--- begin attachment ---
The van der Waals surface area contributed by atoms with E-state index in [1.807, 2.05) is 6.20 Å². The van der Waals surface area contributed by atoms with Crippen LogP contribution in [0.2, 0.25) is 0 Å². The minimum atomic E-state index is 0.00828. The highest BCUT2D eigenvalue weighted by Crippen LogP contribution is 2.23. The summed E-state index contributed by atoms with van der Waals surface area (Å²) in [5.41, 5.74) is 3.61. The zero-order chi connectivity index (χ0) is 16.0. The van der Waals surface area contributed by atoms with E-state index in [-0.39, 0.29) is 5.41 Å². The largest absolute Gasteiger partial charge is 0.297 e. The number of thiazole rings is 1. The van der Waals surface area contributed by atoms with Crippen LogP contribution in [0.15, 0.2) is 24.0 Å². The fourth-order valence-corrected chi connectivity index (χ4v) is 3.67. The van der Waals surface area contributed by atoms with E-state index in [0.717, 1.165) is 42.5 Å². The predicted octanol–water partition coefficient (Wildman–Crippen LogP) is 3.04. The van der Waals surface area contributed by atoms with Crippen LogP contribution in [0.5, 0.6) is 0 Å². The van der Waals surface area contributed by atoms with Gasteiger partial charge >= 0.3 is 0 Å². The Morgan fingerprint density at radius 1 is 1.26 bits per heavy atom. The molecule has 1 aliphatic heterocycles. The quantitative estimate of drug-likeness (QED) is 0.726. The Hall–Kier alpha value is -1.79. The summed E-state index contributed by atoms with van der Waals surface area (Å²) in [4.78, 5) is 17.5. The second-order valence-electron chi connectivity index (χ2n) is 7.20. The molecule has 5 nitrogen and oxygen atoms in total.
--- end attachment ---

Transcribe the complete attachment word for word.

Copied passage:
The van der Waals surface area contributed by atoms with E-state index in [1.807, 2.05) is 6.20 Å². The van der Waals surface area contributed by atoms with Crippen LogP contribution in [0.2, 0.25) is 0 Å². The minimum atomic E-state index is 0.00828. The highest BCUT2D eigenvalue weighted by Crippen LogP contribution is 2.23. The summed E-state index contributed by atoms with van der Waals surface area (Å²) in [5.41, 5.74) is 3.61. The zero-order chi connectivity index (χ0) is 16.0. The van der Waals surface area contributed by atoms with E-state index in [-0.39, 0.29) is 5.41 Å². The largest absolute Gasteiger partial charge is 0.297 e. The number of thiazole rings is 1. The van der Waals surface area contributed by atoms with Crippen LogP contribution in [0.15, 0.2) is 24.0 Å². The fourth-order valence-corrected chi connectivity index (χ4v) is 3.67. The van der Waals surface area contributed by atoms with E-state index in [0.717, 1.165) is 42.5 Å². The predicted octanol–water partition coefficient (Wildman–Crippen LogP) is 3.04. The van der Waals surface area contributed by atoms with Crippen LogP contribution in [0.5, 0.6) is 0 Å². The van der Waals surface area contributed by atoms with Gasteiger partial charge >= 0.3 is 0 Å². The Morgan fingerprint density at radius 1 is 1.26 bits per heavy atom. The molecule has 1 aliphatic heterocycles. The quantitative estimate of drug-likeness (QED) is 0.726. The Hall–Kier alpha value is -1.79. The summed E-state index contributed by atoms with van der Waals surface area (Å²) in [4.78, 5) is 17.5. The second-order valence-electron chi connectivity index (χ2n) is 7.20. The molecule has 5 nitrogen and oxygen atoms in total.